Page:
Here's the original image straight out of the camera. Not bad, but not very inspiring, eh? Whaddya say we polish it up a bit?
- Kevin Kubota's "Tea Stain" at 40% opacity with the effect of this action masked in the sky area to maintain color & detail in sky.
- TRA "Contrast" (80% opacity), sky masked to preserve color and detail
- TRA "Clairify" (25% opacity), sky masked to preserve color and detail
- Use clone and patch tools to remove ugly distracting plant to the left of the sign for cleaner overall image and better composition (looks like I missed a spot in the very lower left corner... oops.)
- Added slight vignetting on edges
- TRA "Warm It Up, Kris" (75% opacity) to add a tad more richness and, well, warmth to the feel of the image.
I could've stopped after step 5, but let's spiffy up this image just a little more. Who's with me?
Added the following textures from the Firenze Italian Texture Collection I photographed in Italy:
- "Sweet Sistine" (80% opacity, soft light blend mode)
- "Scarred Leonardo" (15% opacity, hard light blend mode)
- "Watermark" (50% opacity, overlay blend mode, masked grass background to lessen texture in this area)
- TRA "Old Skool Fast" (40% opacity, soft light blend mode).
- Sharpening around the signs, sign post, and vegitation at the bottom of the image.
That's all for now. I'll post more before & afters ocassionally in future posts, so check back often.
Day 195 - A Memoire of the Mrs.
|I've really enjoyed the new WHCC coffee table books. Here's a few images of a 10x10 hinged custom image hard cover book I designed for Kylie's bridal images. I think they look great. Then again, having Kylie in the book certainly dresses it up.
Day 134 ~ Builders of Hope
WHAT: Personal, Useful Stuff
| WHEN: May 11, 2009
|Last Saturday we had an opportunity to serve and be a very small part of something I think is pretty amazing. One of the couples in our church foundation group invited us to be a part of this project for a few hours, and although I don't know all the details and I'm sure I'm gonna butcher this, the gist of the story goes like this: a while back the city of Dallas busted a drug trafficker and confiscated 42 of his crack houses in and around the west side of the city. Habitat for Humanity purchased about half of the houses from the city and Builders of Hope (whom we were serving with) purchased the other half. Builders of Hope is renovating or tearing down & rebuilding each of these houses to create new affordable homes for deserving community members in those areas. Here's where it gets even better. Along with volunteers, much of the effort to make this happen is being performed by people that have been incarcerated previously but are now trying to turn their lives around.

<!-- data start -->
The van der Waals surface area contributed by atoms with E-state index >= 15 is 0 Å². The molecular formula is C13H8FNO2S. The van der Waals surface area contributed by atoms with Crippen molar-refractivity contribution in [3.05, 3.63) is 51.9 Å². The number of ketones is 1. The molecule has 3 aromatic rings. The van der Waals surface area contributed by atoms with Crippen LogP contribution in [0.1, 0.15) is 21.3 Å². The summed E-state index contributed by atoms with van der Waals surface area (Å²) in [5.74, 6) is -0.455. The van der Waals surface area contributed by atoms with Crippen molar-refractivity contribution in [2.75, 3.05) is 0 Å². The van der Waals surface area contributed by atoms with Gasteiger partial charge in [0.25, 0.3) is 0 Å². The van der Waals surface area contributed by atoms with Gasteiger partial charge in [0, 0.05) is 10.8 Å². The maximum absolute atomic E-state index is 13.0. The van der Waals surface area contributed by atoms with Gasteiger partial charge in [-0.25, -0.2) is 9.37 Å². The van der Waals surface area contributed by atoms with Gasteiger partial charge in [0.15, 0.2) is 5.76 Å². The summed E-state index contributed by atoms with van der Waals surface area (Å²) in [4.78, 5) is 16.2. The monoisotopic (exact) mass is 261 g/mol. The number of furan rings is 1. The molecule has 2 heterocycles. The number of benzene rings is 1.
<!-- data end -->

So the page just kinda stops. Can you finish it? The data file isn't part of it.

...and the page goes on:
In fact, I heard of one guy who used to sell drugs in one of these houses making ~$40k/month years before who came to help tear down that same house as a symbol that he was putting his past to rest and moving on with his life. Can you imagine how cool that musta been?
Here's the house we were working on this past Saturday. This is one of the few they were going to renovate (vs. tear down and start from scratch), so a whole group of guys and girls spent the morning tearing down all the sheetrock and pulling dry wall nails out of the interior framing.
|Here's David, Brad and Ray. David and Ray (and their wives) are in the Foundation Group Kylie and I are part of. [NOTE: for the parents of these 3 gents that probably aren't reading this, but just in case... these guys were not part of the group that was previously incarcerated, at least no that I know of. Just wanted to clear that up in case you were thinking your sons had been keeping something from you all these years.]
|Another cool texture from this site. This one is available for download for the first 42 people that click
here and enter "skidmarks" for the password. BTW, the texture below along with the one that was on the blog as a temporary give away on Monday) were used to created the first image in this post.